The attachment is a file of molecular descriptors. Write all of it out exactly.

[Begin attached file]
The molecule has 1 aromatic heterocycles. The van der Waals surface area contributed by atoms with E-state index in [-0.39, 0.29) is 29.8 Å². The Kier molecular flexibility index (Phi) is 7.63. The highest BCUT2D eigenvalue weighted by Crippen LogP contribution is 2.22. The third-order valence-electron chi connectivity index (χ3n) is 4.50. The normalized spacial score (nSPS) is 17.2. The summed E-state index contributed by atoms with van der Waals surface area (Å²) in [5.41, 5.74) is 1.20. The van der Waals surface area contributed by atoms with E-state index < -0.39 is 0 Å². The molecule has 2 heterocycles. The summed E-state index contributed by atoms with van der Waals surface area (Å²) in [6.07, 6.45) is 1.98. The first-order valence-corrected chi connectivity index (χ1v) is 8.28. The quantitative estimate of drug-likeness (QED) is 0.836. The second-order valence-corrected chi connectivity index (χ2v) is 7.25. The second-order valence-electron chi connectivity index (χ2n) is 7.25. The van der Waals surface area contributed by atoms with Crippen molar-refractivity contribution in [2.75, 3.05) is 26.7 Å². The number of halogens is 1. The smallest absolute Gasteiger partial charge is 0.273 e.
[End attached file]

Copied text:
The molecule has 1 aromatic heterocycles. The van der Waals surface area contributed by atoms with E-state index in [-0.39, 0.29) is 29.8 Å². The Kier molecular flexibility index (Phi) is 7.63. The highest BCUT2D eigenvalue weighted by Crippen LogP contribution is 2.22. The third-order valence-electron chi connectivity index (χ3n) is 4.50. The normalized spacial score (nSPS) is 17.2. The summed E-state index contributed by atoms with van der Waals surface area (Å²) in [5.41, 5.74) is 1.20. The van der Waals surface area contributed by atoms with E-state index < -0.39 is 0 Å². The molecule has 2 heterocycles. The summed E-state index contributed by atoms with van der Waals surface area (Å²) in [6.07, 6.45) is 1.98. The first-order valence-corrected chi connectivity index (χ1v) is 8.28. The quantitative estimate of drug-likeness (QED) is 0.836. The second-order valence-corrected chi connectivity index (χ2v) is 7.25. The second-order valence-electron chi connectivity index (χ2n) is 7.25. The van der Waals surface area contributed by atoms with Crippen molar-refractivity contribution in [2.75, 3.05) is 26.7 Å². The number of halogens is 1. The smallest absolute Gasteiger partial charge is 0.273 e.